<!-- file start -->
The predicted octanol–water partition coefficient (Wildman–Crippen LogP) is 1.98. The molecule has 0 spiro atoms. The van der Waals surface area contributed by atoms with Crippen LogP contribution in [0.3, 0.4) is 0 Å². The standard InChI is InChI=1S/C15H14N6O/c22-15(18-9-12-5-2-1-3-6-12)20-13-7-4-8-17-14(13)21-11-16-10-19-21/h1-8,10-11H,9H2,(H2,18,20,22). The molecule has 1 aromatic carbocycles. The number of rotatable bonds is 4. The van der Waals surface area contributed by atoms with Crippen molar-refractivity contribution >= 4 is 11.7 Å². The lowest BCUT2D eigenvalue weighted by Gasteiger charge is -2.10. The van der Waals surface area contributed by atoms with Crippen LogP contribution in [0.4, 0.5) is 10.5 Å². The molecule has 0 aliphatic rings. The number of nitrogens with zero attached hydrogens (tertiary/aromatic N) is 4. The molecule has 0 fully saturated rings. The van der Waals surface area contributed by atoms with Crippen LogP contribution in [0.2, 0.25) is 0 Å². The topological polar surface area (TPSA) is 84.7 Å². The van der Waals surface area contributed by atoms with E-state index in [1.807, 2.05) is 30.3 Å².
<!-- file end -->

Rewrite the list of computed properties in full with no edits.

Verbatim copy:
The predicted octanol–water partition coefficient (Wildman–Crippen LogP) is 1.98. The molecule has 0 spiro atoms. The van der Waals surface area contributed by atoms with Crippen LogP contribution in [0.3, 0.4) is 0 Å². The standard InChI is InChI=1S/C15H14N6O/c22-15(18-9-12-5-2-1-3-6-12)20-13-7-4-8-17-14(13)21-11-16-10-19-21/h1-8,10-11H,9H2,(H2,18,20,22). The molecule has 1 aromatic carbocycles. The number of rotatable bonds is 4. The van der Waals surface area contributed by atoms with Crippen molar-refractivity contribution >= 4 is 11.7 Å². The lowest BCUT2D eigenvalue weighted by Gasteiger charge is -2.10. The van der Waals surface area contributed by atoms with Crippen LogP contribution in [0.4, 0.5) is 10.5 Å². The molecule has 0 aliphatic rings. The number of nitrogens with zero attached hydrogens (tertiary/aromatic N) is 4. The molecule has 0 fully saturated rings. The van der Waals surface area contributed by atoms with Crippen LogP contribution in [0.2, 0.25) is 0 Å². The topological polar surface area (TPSA) is 84.7 Å². The van der Waals surface area contributed by atoms with E-state index in [1.807, 2.05) is 30.3 Å².